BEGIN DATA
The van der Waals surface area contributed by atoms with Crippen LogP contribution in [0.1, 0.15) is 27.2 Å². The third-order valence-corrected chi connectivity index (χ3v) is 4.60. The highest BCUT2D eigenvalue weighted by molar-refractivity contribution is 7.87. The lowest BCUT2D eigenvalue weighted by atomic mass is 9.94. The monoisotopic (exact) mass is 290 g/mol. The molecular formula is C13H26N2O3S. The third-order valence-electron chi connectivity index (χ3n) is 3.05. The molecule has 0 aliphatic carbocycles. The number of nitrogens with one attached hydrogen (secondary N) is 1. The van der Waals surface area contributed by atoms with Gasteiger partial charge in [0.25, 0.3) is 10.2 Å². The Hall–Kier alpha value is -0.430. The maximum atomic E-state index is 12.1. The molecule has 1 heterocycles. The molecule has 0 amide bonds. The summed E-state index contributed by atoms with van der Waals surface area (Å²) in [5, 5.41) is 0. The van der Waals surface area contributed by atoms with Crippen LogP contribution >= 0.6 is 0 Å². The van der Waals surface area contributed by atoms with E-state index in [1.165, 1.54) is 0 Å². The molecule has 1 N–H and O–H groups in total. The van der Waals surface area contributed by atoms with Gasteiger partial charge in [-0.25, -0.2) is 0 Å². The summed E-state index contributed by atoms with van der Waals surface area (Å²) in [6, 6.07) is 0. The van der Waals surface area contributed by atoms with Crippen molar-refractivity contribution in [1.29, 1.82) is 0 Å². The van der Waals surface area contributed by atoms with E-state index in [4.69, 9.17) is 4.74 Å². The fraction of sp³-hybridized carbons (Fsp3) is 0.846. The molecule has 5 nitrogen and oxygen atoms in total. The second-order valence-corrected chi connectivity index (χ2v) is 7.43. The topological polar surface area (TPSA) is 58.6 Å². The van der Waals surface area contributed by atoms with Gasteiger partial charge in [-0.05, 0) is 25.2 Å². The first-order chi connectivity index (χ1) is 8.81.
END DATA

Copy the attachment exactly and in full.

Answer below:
The van der Waals surface area contributed by atoms with Crippen LogP contribution in [0.1, 0.15) is 27.2 Å². The third-order valence-corrected chi connectivity index (χ3v) is 4.60. The highest BCUT2D eigenvalue weighted by molar-refractivity contribution is 7.87. The lowest BCUT2D eigenvalue weighted by atomic mass is 9.94. The monoisotopic (exact) mass is 290 g/mol. The molecular formula is C13H26N2O3S. The third-order valence-electron chi connectivity index (χ3n) is 3.05. The molecule has 0 aliphatic carbocycles. The number of nitrogens with one attached hydrogen (secondary N) is 1. The van der Waals surface area contributed by atoms with Gasteiger partial charge in [0.25, 0.3) is 10.2 Å². The Hall–Kier alpha value is -0.430. The maximum atomic E-state index is 12.1. The molecule has 1 heterocycles. The molecule has 0 amide bonds. The summed E-state index contributed by atoms with van der Waals surface area (Å²) in [5, 5.41) is 0. The van der Waals surface area contributed by atoms with Crippen LogP contribution >= 0.6 is 0 Å². The van der Waals surface area contributed by atoms with E-state index in [1.165, 1.54) is 0 Å². The molecule has 1 N–H and O–H groups in total. The van der Waals surface area contributed by atoms with Gasteiger partial charge in [-0.25, -0.2) is 0 Å². The summed E-state index contributed by atoms with van der Waals surface area (Å²) in [6, 6.07) is 0. The van der Waals surface area contributed by atoms with Crippen molar-refractivity contribution in [1.29, 1.82) is 0 Å². The van der Waals surface area contributed by atoms with E-state index in [4.69, 9.17) is 4.74 Å². The fraction of sp³-hybridized carbons (Fsp3) is 0.846. The molecule has 5 nitrogen and oxygen atoms in total. The second-order valence-corrected chi connectivity index (χ2v) is 7.43. The topological polar surface area (TPSA) is 58.6 Å². The van der Waals surface area contributed by atoms with Gasteiger partial charge in [-0.05, 0) is 25.2 Å². The first-order chi connectivity index (χ1) is 8.81.